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McREL Standards Activity


Straight Scoop on Soils, You Dig?


Purpose:As a result of this activity, students will be able to understand that soils differ in their composition, texture, and capacity to absorb water.
Related Standard & Benchmarks:
Science
 Standard 2.Understands Earth's composition and structure
   Level II [Grade 3-5]
   Benchmark 4. Knows the composition and properties of soils (e.g., components of soil such as weathered rock, living organisms, products of plants and animals; properties of soil such as color, texture, capacity to retain water, ability to support plant growth)
Language Arts
 Standard 4.Gathers and uses information for research purposes
   Level II [Grade 3-5]
   Benchmark 7. Uses strategies to gather and record information for research topics (e.g., uses notes, maps, charts, graphs, tables, and other graphic organizers; paraphrases and summarizes information; gathers direct quotes; provides narrative descriptions)
Student Product:Chart
Material & Resources:Before conducting this investigation, four different soil samples need to be prepared and labeled for the students to examine, and the following materials collected for student use: magnifying glasses, water, measuring glasses, ringstand, wire mesh, filter paper.
Teacher's Note:This activity is appropriate for either an individual activity or a group activity. The four soil samples should be collected from areas with different soil properties (e.g., sandy, clay). Alternately, prepared samples may be obtained commercially. Alternative equipment: If ringstands and wire mesh is unavailable, jars (from grocery items) could be used as substitutes. The filter paper could be placed over the mouth of a jar and depressed slightly to make a shallow bowl for the soil. A rubber band can then be used to secure the paper.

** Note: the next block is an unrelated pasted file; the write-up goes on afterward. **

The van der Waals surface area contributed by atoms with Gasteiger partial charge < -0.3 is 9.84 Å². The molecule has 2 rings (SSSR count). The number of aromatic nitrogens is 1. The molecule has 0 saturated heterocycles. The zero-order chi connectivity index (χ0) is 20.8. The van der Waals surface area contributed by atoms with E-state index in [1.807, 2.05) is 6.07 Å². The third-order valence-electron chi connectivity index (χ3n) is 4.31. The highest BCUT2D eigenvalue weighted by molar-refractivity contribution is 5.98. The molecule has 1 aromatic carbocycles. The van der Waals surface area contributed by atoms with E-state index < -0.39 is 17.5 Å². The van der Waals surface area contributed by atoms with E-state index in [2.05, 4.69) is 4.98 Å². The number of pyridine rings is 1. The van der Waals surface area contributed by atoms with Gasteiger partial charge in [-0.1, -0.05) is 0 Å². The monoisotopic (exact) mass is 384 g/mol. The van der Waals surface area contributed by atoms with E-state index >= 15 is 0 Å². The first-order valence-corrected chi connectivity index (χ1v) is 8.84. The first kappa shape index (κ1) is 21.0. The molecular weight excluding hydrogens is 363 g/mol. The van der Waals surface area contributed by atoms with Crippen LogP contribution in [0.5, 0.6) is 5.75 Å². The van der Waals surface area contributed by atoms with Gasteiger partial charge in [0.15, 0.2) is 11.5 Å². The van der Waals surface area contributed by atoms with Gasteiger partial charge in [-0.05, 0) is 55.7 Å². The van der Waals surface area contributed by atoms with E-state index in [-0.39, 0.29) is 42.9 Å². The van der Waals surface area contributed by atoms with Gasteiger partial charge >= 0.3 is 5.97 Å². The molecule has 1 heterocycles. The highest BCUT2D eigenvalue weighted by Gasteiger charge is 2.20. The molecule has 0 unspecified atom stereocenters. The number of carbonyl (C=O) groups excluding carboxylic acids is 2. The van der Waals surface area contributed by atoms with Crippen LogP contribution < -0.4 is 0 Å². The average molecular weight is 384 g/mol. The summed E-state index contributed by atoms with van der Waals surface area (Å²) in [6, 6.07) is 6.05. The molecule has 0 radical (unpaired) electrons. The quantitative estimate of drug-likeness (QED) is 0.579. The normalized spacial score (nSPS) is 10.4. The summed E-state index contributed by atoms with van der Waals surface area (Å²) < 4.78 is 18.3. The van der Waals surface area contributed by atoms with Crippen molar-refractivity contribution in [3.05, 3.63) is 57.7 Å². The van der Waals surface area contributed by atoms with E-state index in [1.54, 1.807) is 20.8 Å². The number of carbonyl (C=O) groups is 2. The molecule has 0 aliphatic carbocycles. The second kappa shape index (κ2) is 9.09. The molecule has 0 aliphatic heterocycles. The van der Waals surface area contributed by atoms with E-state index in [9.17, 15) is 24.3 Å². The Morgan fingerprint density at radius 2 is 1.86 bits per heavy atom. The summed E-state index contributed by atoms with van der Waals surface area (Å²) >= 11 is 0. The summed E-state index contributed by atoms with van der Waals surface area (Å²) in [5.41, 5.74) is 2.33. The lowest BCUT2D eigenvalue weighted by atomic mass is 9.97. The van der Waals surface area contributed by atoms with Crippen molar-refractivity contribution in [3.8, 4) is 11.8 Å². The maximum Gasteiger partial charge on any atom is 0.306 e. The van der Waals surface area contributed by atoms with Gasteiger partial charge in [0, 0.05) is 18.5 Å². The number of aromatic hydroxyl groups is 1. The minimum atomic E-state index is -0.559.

Activity
Students are presented with the following scenario: Mr. Jones, a local farmer, has asked you to help him plan where he will plant his crops next year. The crops he plans to plant next year each have different soil requirements, and he needs you to examine the properties of soil from each of his four fields. He has provided you with samples from each of the fields he intends to plant next season; they are labeled Sample A, Sample B, Sample C, and Sample D. 1.Place each soil sample on a piece of filter paper and place on the ringstand using the wire mesh to keep the paper in place 2.Use your senses and a magnifying glass to observe the properties of the four soil samples Mr. Jones has provided you. 3.Create a chart to record the information you gather about the soil samples. Label the rows of your chart Sample A, Sample B, Sample C, and Sample D. Label the columns of your chart; color, texture, water capacity, and composition. 4.Observe and record the color and texture of each sample in your chart. 5.Pour measured amounts of water on the soil samples until water drips through the supporting screen to measure each sample’s capacity to retain water; record your results. 6.Finally, use your magnifying glass to determine the composition of the samples. Do any contain organic material, pieces of weathered rock? Record these results in your chart. After completing the chart, students should summarize the properties of each soil type that Mr. Jones might be interested in when planning where to plant his crops (e.g., if a plant needs soil that retains water well and has a coarse texture, which should he choose?) Students can be asked to look up information on crops grown in the area to determine which soil should be selected for particular crops.